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St Jarlath, Tuam

(53°30′54″N, 8°51′8″W)
M 435 520
pre-1974 traditional (Republic of Ireland) Galway
now Galway
  • Rachel Moss

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Feature Sets

Parish church built of limestone rubble of which only the E gable and N and S returns remain.


A letter of c.1211 suggests that by that date the Premonstratensian Abbey at Tuam had been in existence for some years. The exact date of its foundation is unknown, although it has been attributed to William de Burgo, in c.1203-4. In 1244 Tuam ‘and all its churches’ were burnt. The Abbey and its possessions were leased to Thomas Lewes in 1574 and four years later were granted to the Burgesses and commonalty of Athenry (Gwynn and Hadcock, 1970, 207).


Exterior Features


Exterior Decoration


The positioning of the reused fragments suggests that their insertion into the wall is coeval with the construction of the E gable. The mouldings on the windows suggest a date of c.1230, and it seems likely that the stones were inserted into the fabric at this early stage. The carving of the heads find their closest parallels at Dysart O' Dea and Clonfert, suggesting a date of c.1170-80. Although no arc is now discernible in the stones, the most likely function of the head carved stones was as part of an arch as at Dysart O'Dea. It is possible that the stones may have come from the nearby cathedral which ‘fell’ in 1184, although it is known that a number of other churches existed in Tuam during the 12thc., so that the stones could have come from any one of them.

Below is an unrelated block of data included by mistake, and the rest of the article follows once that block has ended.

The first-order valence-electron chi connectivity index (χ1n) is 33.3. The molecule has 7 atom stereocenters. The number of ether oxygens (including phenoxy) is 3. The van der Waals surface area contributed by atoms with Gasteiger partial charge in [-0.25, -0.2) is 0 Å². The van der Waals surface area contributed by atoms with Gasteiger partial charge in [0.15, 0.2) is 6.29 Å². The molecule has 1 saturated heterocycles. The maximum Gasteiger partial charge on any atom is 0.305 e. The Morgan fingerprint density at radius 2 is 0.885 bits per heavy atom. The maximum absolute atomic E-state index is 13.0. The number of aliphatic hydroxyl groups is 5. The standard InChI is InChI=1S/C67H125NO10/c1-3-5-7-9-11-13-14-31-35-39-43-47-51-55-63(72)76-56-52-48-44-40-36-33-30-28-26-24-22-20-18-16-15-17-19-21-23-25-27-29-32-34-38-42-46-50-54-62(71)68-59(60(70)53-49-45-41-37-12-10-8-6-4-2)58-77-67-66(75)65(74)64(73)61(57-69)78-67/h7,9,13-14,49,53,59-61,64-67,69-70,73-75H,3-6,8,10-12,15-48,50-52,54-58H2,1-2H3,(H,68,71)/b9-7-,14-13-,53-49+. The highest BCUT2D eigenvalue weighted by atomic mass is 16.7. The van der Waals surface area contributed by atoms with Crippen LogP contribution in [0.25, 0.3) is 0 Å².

A. Andersson, 'Romanesque Heads at Temple Jarlath, Tuam' JGAHS, Vol.34, 1974, 98-101.
A. Gywnn and R. N. Hadcock, Medieval Religious Houses: Ireland, London, 1970, 206-7.
D. Ó Murchú Tuam, Tuam, 1971, 9, 12.
R. Stalley, 'Romanesque Sculpture of Tuam' in A. Borg and A. Martindale (eds) The Vanishing Past, Studies in medieval Art, Liturgy and Metrology presented to Christopher Hohler, Oxford, 1981.